martedì, 18. febbraio 2020, Rome, Staying connected in the post-Roman West: cities, territories and social interactions after the Empire. 17-18 February 2020, Rome

Descrizione evento
The centrality of Rome as a timeless and sacred place was an essential reference for power in Late Antiquity, both ideological and cultural, followed by the various territories and kingdoms of Europe alongside that provided by Byzantium, although other influences from the Irish and Scandinavian worlds played a key role in the northern and western areas. Current debates in interpreting the role and influence of Rome within the wider Mediterranean and Northern limes and the interrogation of late antique local-central power relationships have transformed our conception of landscape, governance and social dynamics. On-going archaeological identification and exploration of archaeological material and its cultural links, and the latest landscape approaches have thrown new light on the nature of the relationship between Western European power structures and Rome.
Scholars in recent decades have developed complex discussions about the political, economic and cultural aspects of this period, and around the power relationships between Rome and the newly emerging kingdoms of early medieval Europe, their local aristocracies and the Roman Catholic Church. The results of recent research provide more tangible models of changes in landscapes, cities, and of interactions between communities in this formative period from the 6th century AD into the Middle Ages.
This workshop focuses on the former Roman Empire in the Late Antique and the Early Medieval periods, with specific attention upon large-scale urban developments and their territories in order to rethink regional, local, and empire-wide perspectives. As well as on-going connections, a further goal of the conference is to encourage participants to think about rejections/resistance to Romanitasin terms of modes of social organisation.
 
Confirmed speakers included:    
Gian Pietro Brogiolo, University of Padova
Maria Duggan, University of Newcastle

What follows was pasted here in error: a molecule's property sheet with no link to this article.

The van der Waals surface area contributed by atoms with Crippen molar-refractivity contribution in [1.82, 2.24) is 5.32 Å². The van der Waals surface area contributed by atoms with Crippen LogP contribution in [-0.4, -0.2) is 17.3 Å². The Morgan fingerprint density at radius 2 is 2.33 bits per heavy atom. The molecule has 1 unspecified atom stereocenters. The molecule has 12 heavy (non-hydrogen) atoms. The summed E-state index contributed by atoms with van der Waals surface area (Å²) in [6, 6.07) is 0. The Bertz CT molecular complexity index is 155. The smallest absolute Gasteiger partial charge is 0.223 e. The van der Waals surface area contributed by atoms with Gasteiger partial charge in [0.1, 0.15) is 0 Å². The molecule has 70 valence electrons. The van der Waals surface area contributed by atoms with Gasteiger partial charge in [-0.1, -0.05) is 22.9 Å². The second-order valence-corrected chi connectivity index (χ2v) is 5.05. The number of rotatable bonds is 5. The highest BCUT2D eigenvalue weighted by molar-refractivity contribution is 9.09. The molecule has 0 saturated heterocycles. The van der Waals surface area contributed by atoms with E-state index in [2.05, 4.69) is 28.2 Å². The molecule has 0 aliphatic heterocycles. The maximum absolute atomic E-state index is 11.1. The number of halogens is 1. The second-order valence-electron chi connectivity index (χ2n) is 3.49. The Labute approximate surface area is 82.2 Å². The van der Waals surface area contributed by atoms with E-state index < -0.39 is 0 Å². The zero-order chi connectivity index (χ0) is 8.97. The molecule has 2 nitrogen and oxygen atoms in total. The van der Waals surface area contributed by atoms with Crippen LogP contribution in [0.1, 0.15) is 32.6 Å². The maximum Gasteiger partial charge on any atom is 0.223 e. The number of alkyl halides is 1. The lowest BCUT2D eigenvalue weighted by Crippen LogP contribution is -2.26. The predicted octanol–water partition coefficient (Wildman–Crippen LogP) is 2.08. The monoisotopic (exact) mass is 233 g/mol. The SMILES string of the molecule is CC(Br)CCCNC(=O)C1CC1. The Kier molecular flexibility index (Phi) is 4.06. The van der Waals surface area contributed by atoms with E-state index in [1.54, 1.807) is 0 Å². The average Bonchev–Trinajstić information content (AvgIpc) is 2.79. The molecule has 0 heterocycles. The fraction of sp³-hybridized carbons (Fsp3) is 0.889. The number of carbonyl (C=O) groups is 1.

Corisande Fenwick, University College London
Martin Goldberg, National Museum of Scotland
Mark Handley, Independent researcher
Richard Hodges, The American University of Rome
Andrew Reynolds, University College London
Rory Naismith, King’s College London
José Carlos Sánchez Pardo, University of Santiago de Compostela 
Isabel Sánchez Ramos, University College London

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Riccardo Santangeli Valenzani, Università degli Studi Roma Tre
Sarah Semple, DurhamUniversity
Bryan Ward-Perkins, University of Oxford
 
Conference Program: 
Day 1:  British School at Rome 
Monday 17 February 
18h             
Welcome 
18h15
Richard Hodges-The American University of Rome 
The challenge of our generation: still coming to terms with discontinuity between Late Antiquity and the Early Middle Ages
19h – 20h
Drinks Reception 
v v v 
 Day 2:  Escuela Española de Historia y Arqueología en Roma-CSIC 
Tuesday 18 February 
 9h00              
Introduction
9h10 – 9h35
Gian Pietro Brogiolo- University of Padova
Local powers and forms of power in the Italian cities and countryside 
9h35 – 10h00
Riccardo Santangeli Valenzani - Università degli Studi      Roma Tre
Roma dalla Tarda Antichità all'Altomedioevo: quale paesaggio urbano?
10h00 – 10h25
Rory Naismith- King’s College London 
Mysterious Cities of Gold: Coined Money and Power Structures in the Post-Roman West
10h25 – 10h50
Andrew Reynolds – University College London
Romanitas among the Anglo-Saxons: a secular perspective
10h50 – 11h05
Discussion
 
11h05 – 11h20  
Coffee Break
 
11h20 – 11h45
Mark Handley- Independent researcher
Monasteries and movement: two case studies of connectivity and the monasteries of Montecassino and Choziba
11h45– 12h10
Maria Duggan- University of Newcastle
Staying connected with the post-Roman Atlantic
12h10 – 12h35
Sarah Semple- Durham University
(Re)Worked in Stone. The reuse of Roman stonework in early medieval England: influences, technologies, patronage and identity?
12h35 – 13h00
Martin Goldberg– National Museum of Scotland
Making new connections between Northern Britain and the post-Roman West
13h00 – 13h15
Discussion          
 
13h10 – 15h
Lunch Break
 
15h – 15h25
Corisande Fenwick- University College London
Building God’s Empire: church-building and religious networks in sixth-century Africa
15h25 – 16h00
Jose Carlos Sánchez-Pardo- University of Santiago of Compostela
Isabel SánchezRamos - University College London
The western extent of the Mediterranean. Sacred and economic power places in the Iberian Peninsula in the sixth century AD
16h00 – 16h45 
Bryan Ward-Perkins- University of Oxford
Looking to the future: conclusions and questions  
16h45 – 17h30 
Discussion          
 
17h30
Close
                                                                                       v v v
Organisation: Andrew Reynolds and Isabel Sánchez. Institute of Archaeology, UCL.
This workshop is sponsored by the UCL Institute of Archaeology and the Marie Skłodowska-Curie Actions ( project), and supported and hosted by the British School at Rome and the Escuela Española de Historia y Arqueología en Roma-CSIC.

Staying connected in the post-Roman West: cities, territories and social interactions after the Empire. 17-18 February 2020, Rome, Rome evento

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